Everything you need to know about foot perspiration and foot odour
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Foot perspiration and foot odour. These are no laughing matters. After all, almost a third of the German population state that they suffer with these problems. Although it may be a sensitive topic, we want to take this opportunity to talk about it openly. Firstly, you are certainly not alone in suffering from this, and secondly, there are lots of simple and effective tips that are guaranteed to help combat this issue.

Why do my feet sweat?

Foot perspiration is a completely normal, a natural occurence. The skin is the largest organ in the human body (1.5-2 metres squared), and it is covered in thousands of sweat glands. Depending on the body part, there are up to an incredible 100-600 sweat glands, or so-called eccrine glands, per square centimetre. Very few of us can claim to be millionaires in the traditional sense, but interestingly enough when it comes to sweat glands, we are born with between two to four million each at birth. Here comes some more trivia that you can pull out at parties to amaze people: when under the most intense thermal conditions, the human body can expel up to 3 litres of perspiration every hour, meaning an unbelievable amount of up to 72 litres of sweat per day (assuming an electrolyte-rich fluid supply). This is, of course, purely a theoretical value – we would not recommend spending a whole day in the sauna. Incidentally, whilst we are on the topic of saunas, it is interesting to note that around 0.4 to 0.8 litres of water (sweat) evaporates from our body per 10-12 minute session in the sauna.

There is also another type of sweat gland, namely the apocrine glands (“scent glands”), which stem from prehistoric times (when we had to mark our territory) and are still present in certain parts of our body (armpit and pubic area).

In this post, however, we will be discussing the eccrine sweat glands, which are responsible for foot perspiration, and feet which sweat excessively. Sweat glands function is to regulate the body temperature and are, in essence, a complex natural climate control system. To do so, the sweat gland excrete sweat if it is too warm in certain places, however it is actually the process of this sweat evaporating from your body that causes us to cool down. Sweat is actually a real work of nature when you come to think about it.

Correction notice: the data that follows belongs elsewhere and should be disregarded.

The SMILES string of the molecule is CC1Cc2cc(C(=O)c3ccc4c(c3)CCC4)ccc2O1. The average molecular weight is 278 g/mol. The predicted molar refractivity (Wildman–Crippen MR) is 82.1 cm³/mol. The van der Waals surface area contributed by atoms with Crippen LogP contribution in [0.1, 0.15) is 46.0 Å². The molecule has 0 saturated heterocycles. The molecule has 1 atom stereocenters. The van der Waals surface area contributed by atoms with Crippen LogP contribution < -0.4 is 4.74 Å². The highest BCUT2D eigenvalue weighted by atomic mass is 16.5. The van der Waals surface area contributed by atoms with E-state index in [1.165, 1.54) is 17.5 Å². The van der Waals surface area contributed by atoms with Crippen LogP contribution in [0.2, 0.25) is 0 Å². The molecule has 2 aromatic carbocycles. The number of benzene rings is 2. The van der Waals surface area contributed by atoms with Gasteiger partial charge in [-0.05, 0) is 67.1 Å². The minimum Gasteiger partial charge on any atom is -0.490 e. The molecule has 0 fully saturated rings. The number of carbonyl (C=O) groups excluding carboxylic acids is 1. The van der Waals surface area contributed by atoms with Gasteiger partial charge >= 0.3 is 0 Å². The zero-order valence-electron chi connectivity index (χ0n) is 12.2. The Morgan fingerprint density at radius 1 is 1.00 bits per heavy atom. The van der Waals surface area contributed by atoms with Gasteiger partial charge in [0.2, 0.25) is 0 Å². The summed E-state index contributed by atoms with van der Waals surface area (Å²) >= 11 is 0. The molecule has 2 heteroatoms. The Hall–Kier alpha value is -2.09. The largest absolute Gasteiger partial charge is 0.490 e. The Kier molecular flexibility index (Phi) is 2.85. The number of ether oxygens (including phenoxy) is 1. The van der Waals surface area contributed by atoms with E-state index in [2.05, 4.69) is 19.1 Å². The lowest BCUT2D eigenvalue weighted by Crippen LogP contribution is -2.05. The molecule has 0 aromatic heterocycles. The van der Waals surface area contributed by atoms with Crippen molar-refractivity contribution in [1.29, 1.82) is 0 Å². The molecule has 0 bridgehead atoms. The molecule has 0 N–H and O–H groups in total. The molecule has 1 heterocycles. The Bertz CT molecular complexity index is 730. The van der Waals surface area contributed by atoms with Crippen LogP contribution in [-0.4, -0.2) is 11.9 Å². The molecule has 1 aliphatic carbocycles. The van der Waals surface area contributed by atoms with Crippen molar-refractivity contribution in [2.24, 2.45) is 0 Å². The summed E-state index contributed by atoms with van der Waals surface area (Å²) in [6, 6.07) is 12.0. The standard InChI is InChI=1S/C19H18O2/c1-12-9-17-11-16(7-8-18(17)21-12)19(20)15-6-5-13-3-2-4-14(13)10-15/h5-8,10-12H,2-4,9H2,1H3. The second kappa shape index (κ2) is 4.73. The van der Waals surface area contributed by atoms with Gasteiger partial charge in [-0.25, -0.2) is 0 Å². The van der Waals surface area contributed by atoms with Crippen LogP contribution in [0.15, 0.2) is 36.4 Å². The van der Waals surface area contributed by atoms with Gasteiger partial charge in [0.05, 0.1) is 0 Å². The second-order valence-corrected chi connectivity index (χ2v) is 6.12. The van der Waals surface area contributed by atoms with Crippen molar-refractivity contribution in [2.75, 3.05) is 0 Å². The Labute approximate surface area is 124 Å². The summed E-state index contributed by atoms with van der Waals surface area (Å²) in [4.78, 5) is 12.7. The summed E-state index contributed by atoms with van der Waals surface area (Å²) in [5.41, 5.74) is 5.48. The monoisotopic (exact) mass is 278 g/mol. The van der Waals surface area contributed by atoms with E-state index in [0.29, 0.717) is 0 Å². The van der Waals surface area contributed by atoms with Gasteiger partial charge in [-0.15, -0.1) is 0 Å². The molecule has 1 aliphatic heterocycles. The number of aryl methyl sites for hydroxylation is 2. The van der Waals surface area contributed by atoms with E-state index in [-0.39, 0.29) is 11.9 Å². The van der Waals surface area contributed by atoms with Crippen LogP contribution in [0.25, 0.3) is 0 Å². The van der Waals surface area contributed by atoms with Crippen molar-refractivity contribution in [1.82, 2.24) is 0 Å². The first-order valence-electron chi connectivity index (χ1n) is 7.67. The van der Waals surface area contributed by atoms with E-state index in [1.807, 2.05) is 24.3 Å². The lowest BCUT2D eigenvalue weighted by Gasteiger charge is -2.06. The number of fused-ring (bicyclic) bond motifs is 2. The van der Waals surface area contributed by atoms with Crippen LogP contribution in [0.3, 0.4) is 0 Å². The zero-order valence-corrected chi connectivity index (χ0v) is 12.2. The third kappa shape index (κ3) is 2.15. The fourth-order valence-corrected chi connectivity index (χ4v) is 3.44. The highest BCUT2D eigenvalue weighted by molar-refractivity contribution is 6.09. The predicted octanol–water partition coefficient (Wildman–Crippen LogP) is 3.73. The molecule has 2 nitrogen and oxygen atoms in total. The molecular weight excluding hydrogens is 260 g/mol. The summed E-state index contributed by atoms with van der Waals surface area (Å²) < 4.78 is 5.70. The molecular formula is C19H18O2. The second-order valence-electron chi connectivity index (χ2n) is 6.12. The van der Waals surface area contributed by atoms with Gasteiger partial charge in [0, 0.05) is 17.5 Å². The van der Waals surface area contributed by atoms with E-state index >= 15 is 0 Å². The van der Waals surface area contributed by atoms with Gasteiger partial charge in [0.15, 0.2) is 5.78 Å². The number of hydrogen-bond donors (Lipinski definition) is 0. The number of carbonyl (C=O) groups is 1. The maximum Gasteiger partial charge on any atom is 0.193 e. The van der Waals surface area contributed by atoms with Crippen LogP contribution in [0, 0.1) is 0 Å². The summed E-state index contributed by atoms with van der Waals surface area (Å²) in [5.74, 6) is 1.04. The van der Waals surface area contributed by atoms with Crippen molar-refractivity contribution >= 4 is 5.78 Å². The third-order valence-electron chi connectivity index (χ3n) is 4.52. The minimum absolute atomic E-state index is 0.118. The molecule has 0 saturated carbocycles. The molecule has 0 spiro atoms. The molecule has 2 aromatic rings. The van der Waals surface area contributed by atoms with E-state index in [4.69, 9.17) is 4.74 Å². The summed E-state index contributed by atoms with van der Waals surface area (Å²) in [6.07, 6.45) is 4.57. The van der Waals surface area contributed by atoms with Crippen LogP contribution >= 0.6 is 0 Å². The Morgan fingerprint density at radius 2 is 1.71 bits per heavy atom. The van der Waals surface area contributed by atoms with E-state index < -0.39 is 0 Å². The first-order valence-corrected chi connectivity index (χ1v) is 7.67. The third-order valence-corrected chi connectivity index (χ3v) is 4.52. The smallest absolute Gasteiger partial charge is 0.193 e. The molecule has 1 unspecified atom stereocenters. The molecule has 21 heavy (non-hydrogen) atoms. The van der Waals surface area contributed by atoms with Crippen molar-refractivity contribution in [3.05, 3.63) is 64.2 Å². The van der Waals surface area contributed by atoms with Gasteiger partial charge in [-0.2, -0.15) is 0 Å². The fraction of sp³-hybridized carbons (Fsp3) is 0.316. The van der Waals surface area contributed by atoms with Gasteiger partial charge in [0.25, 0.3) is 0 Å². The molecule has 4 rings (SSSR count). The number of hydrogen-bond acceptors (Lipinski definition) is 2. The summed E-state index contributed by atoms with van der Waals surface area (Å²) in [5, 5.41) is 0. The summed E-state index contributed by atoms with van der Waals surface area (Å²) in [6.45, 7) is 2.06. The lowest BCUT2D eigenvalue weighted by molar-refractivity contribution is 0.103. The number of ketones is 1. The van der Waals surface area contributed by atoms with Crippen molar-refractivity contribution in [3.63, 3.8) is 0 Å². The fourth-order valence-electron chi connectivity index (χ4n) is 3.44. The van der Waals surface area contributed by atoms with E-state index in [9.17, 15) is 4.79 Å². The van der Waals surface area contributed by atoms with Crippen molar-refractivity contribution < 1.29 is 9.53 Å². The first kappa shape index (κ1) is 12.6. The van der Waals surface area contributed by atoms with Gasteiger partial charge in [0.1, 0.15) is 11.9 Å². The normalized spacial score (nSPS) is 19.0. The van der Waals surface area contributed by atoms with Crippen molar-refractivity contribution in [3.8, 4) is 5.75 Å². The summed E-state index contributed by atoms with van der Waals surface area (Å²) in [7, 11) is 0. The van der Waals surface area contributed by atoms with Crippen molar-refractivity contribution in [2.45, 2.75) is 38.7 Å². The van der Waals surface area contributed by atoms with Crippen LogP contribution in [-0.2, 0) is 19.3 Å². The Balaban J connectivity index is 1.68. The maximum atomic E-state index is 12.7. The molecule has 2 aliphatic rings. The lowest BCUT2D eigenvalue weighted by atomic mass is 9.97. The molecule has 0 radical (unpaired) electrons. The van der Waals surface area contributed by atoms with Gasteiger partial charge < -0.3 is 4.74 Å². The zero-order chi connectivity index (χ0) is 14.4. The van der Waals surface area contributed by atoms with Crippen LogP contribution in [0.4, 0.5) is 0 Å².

In fact, sweat only becomes a problem when the body part which is perspiring is wrapped up/covered tightly, meaning that no sweat can escape. Only then does it become a concern. As it happens, the hands and feet are the body parts which have the most sweat glands (350-370 sweat glands per square centimetre), so the hands sweat almost as much as the feet do, but, of course, they are usually much better ventilated. If you have never noticed this before, then we suggest wearing a pair of first aid rubber gloves for an hour. And voila: it will not take you long to become aware of your hand’s perspiration. Human feet give off around 0.1 centilitres of perspiration every 24 hours. That equates to a full shot glass. Perspiration from the hands and feet are not the only main sources of thermoregulation. Mother nature really has perfected the human design when it comes to this: as the hand’s and feet’s purpose is predominantly for gripping and movement, their natural moisture is increased to provide them with improved grip and purchase on smooth surfaces.

Briefly summarised: foot perspiration is a natural process. It will not become a problem if you know how to manage excess perspiration.

 

Why does foot perspiration smell?